Skytrax 2018 Awards Announced – Here We Go Again

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I’ve never put too much weight into Skytrax ratings. They’re mainly based on votes from people who have favouritism towards a single airline just because they’ve had a good experience on them before. Most of the people voting have never flown another airline in the same cabin class before.

That being said, it’s always exciting to see the opinions that the general public has towards airlines, which is why I continue to see and report on Skytrax’s rankings, despite the fact that I don’t actually value them at all. Additionally, while the rankings themselves are based on flawed data and results, the rankings actually have quite a large impact on airlines, as Skytrax rankings are quite highly-esteemed.

img_5506Lufthansa being a 5-star airline was probably the industry joke of the year

Today Skytrax released some rewards for this year’s winners in multiple categories. Having flown a number of airlines since this last happened, I’ve been quite…entertained by some of the rankings that Skytrax has released this year. Here’s a roundup of some of the thoughts that I have from Skytrax’s new rankings – for the full list of awards, click here.

Japan Airlines was awarded a 5-star airline ranking

This one’s a ranking that I believe was deserved. While I don’t think most of Skytrax’s 5-star airlines are truly a cut above the rest, I’ve heard overwhelmingly good things about Japan Airlines’ product across all cabins. They’re the only airline to still offer 8-abreast seating on their 787s in economy, their first class and business class hard products are some of the best in the industry, and despite not having flown them before I’ve heard very good things about their soft product. Unless I’ve been reading flawed reviews from a number of different sources, I’d consider Japan Airlines a cut above my experiences on Cathay Pacific, and many cuts above my experiences on Lufthansa (both are also 5-star airlines).

DSCF6004Japan Airlines Boeing 787 Osaka Kansai Airport

Singapore Airlines deserves to be the world’s best airline

Singapore Airlines made a few upgrades to their product this year. They’ve introduced their new A380, including new first class suites, an upgraded business class product, and a new economy seat. Furthermore, their new regional business class is fully-flat, which is a step above any other airline in Asia. Last year Qatar Airways won the title, though they apparently have an underwhelming first class product on their A380s (and their 10-abreast 777 economy product isn’t particularly spacious either), so I’d consider Singapore Airlines to be more well-rounded. Even if they weren’t the world’s best, I’d consider them to be one of the world’s best airlines, and believe this ranking is quite sound (compared to some other ones – stay tuned).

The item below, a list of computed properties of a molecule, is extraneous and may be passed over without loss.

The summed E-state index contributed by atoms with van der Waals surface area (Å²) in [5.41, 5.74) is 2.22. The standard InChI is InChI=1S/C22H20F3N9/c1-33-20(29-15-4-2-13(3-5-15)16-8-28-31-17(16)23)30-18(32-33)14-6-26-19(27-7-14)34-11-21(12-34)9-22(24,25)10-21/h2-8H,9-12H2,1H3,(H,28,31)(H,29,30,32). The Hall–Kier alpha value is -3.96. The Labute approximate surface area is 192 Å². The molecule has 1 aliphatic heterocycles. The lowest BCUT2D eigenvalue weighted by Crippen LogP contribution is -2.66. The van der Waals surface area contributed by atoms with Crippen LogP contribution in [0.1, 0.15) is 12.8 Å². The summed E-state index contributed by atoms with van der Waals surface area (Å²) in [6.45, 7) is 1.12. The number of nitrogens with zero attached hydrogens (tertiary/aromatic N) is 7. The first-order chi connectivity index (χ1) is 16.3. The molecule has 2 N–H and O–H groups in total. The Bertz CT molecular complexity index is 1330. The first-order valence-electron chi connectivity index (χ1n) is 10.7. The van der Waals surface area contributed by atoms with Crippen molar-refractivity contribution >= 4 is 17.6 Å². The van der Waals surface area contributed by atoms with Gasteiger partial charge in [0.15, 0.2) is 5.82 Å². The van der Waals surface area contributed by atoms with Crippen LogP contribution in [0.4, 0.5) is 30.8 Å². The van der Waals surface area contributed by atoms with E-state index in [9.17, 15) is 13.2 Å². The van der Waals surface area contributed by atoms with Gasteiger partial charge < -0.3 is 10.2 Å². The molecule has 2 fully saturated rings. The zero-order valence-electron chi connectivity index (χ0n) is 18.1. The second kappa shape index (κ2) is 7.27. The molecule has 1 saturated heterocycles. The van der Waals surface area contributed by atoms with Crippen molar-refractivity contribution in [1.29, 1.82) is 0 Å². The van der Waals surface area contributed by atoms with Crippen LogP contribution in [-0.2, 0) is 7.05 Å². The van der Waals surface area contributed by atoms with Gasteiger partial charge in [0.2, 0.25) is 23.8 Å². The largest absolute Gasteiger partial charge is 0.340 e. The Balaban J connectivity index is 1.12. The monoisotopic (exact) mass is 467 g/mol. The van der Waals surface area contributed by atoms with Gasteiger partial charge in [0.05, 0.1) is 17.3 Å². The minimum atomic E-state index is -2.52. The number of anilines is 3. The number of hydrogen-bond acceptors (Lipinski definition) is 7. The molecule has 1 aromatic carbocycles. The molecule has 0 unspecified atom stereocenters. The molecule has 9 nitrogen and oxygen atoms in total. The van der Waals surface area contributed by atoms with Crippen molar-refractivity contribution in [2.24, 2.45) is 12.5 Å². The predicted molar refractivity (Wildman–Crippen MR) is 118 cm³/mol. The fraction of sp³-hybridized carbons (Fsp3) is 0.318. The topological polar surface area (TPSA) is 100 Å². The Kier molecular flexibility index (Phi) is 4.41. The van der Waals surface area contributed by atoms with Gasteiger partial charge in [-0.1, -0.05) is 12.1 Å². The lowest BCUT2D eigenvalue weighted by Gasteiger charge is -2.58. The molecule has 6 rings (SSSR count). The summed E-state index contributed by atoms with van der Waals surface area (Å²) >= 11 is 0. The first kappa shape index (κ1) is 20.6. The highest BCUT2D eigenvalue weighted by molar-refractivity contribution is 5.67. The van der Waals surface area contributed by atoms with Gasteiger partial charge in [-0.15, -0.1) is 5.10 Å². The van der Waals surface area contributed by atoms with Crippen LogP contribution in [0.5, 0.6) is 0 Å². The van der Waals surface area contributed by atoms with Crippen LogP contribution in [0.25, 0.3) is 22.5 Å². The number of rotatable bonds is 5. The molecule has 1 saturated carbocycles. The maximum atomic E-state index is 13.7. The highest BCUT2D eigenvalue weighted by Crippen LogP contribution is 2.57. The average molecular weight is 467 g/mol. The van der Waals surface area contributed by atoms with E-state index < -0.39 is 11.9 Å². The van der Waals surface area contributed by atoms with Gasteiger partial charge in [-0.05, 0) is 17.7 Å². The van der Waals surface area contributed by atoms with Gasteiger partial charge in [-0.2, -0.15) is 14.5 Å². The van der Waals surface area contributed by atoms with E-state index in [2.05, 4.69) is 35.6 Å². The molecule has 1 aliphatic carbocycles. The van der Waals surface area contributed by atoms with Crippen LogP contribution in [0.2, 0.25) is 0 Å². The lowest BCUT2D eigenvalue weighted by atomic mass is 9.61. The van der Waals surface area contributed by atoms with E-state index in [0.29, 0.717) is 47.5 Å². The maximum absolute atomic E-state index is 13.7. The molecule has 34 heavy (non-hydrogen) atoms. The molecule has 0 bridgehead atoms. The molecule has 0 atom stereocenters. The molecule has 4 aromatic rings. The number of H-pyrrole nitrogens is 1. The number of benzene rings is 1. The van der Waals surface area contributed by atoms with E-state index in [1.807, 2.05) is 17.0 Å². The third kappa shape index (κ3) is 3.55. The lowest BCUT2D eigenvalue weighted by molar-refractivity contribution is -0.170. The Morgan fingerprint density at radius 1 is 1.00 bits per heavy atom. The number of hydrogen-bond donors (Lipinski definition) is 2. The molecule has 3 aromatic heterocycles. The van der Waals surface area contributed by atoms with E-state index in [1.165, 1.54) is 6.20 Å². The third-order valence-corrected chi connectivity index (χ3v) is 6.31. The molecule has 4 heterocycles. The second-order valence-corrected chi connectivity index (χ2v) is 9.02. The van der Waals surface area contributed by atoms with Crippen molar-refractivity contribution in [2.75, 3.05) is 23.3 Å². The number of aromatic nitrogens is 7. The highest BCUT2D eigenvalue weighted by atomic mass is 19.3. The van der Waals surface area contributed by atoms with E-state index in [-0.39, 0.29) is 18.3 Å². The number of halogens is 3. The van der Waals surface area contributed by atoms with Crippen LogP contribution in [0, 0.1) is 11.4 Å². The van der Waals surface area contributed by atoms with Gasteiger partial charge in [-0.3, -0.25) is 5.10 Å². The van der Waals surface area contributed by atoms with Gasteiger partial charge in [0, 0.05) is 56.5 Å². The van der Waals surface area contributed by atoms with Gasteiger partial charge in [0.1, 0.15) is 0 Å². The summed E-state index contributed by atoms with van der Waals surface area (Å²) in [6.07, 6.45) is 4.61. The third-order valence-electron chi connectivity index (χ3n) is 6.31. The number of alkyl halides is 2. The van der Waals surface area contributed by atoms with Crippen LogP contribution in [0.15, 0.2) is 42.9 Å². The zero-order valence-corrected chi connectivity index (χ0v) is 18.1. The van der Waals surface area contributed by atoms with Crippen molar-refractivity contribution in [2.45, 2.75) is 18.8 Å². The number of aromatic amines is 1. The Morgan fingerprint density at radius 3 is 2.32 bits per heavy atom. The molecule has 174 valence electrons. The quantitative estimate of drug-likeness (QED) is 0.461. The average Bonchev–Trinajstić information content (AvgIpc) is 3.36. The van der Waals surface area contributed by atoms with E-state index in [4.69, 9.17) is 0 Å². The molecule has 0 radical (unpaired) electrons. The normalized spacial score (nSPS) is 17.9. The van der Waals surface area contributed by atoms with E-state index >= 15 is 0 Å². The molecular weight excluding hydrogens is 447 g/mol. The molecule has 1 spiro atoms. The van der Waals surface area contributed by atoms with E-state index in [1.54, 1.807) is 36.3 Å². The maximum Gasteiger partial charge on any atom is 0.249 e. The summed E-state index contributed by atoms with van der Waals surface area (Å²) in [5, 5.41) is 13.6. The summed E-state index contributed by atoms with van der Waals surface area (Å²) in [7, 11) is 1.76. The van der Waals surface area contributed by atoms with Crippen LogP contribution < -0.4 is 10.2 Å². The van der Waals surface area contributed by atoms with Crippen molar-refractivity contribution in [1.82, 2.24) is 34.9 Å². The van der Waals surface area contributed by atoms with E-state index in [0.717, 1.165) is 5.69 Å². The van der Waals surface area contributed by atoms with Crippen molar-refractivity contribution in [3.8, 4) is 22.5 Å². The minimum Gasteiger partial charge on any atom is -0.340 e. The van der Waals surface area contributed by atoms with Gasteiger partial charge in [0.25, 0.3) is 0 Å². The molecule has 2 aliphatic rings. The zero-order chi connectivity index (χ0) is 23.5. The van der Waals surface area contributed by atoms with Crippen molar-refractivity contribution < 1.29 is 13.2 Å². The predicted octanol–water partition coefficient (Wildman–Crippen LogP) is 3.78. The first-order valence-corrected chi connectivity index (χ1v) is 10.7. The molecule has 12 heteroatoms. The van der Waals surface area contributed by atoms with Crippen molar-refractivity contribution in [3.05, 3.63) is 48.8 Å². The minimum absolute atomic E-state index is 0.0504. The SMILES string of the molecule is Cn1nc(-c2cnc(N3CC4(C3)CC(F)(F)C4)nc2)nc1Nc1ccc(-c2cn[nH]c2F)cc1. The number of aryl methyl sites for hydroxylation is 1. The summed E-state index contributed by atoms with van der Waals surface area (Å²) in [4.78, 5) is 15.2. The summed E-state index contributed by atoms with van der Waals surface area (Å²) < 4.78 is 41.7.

a seat in a planeI’m quite fond of Singapore Airlines’ soft product, and they’ve made a few positive changes to their hard product this year

Can anyone tell me how these airlines are ranked?

While Singapore Airlines deserves to be at #1, I’m a bit confused as to some of the other rankings in the world’s top 100 airlines, and how that correlates to Skytrax’s 5-star ranking. So Emirates, a four-star airline, is the world’s fourth-best airline, Thai Airways (also four-star) is the world’s 10th best airline, and Japan Airlines, the newly-christened 5-star airline, sits at 13? That doesn’t make much sense to me (and I wouldn’t consider Thai Airways to be one of the world’s top 10 airlines, unless the criteria include having as many different types of business class seat as humanly possible).

an airplane parked on a runwayThai Airways, despite being a four-star airline, is better than new Skytrax five-star airline Japan Airlines, according to…Skytrax

EVA Air wins world’s best airport services

If what I’ve read is reliable, I’m not sure how much Sanrio paid Skytrax to rank EVA Air as having the world’s best airport services. I’ve been to the Hello Kitty gate in 2013, and it’s quite fun, but that’s literally the only thing EVA Air has going for them – their ground services are probably the least impressive part of their business class product, and Taipei Airport itself is past its prime. But I haven’t flown them since 2013, so I’ll refrain from commenting.

I’m confused as to how Cathay Pacific got third place for airport services, given there’s no priority for premium passengers and consistently a line for economy passengers. There’s a separate ranking for airline lounge quality, so I’m not sure if they factored that into their ranking – if they did, admittedly Cathay Pacific has some great lounges at their hub Hong Kong Airport. However, regardless of whether they factored in lounge quality, I’m not so sure why Lufthansa’s lackluster ground service got them into the top 10.

img_5418If I was Akbar Al Baker, I wouldn’t be so happy about Lufthansa’s ground services being ranked above Qatar Airways and Hamad Airport

Qatar Airways wins world’s best business class

I’m sure this was a no-brainer for Skytrax. Qatar Airways offers fully flat beds across their entire longhaul fleet, most of which are reverse herringbone seats, and their 2-2-2 business class on their 777s are gradually being replaced by their newest QSuites, which I’ve heard insanely good things about (while the rollout’s not quick, it’s much faster than what we’ve seen on other airlines such as United Polaris). They have dine-on-demand, and their food quality is generally good, even though I’ve had some bad experiences.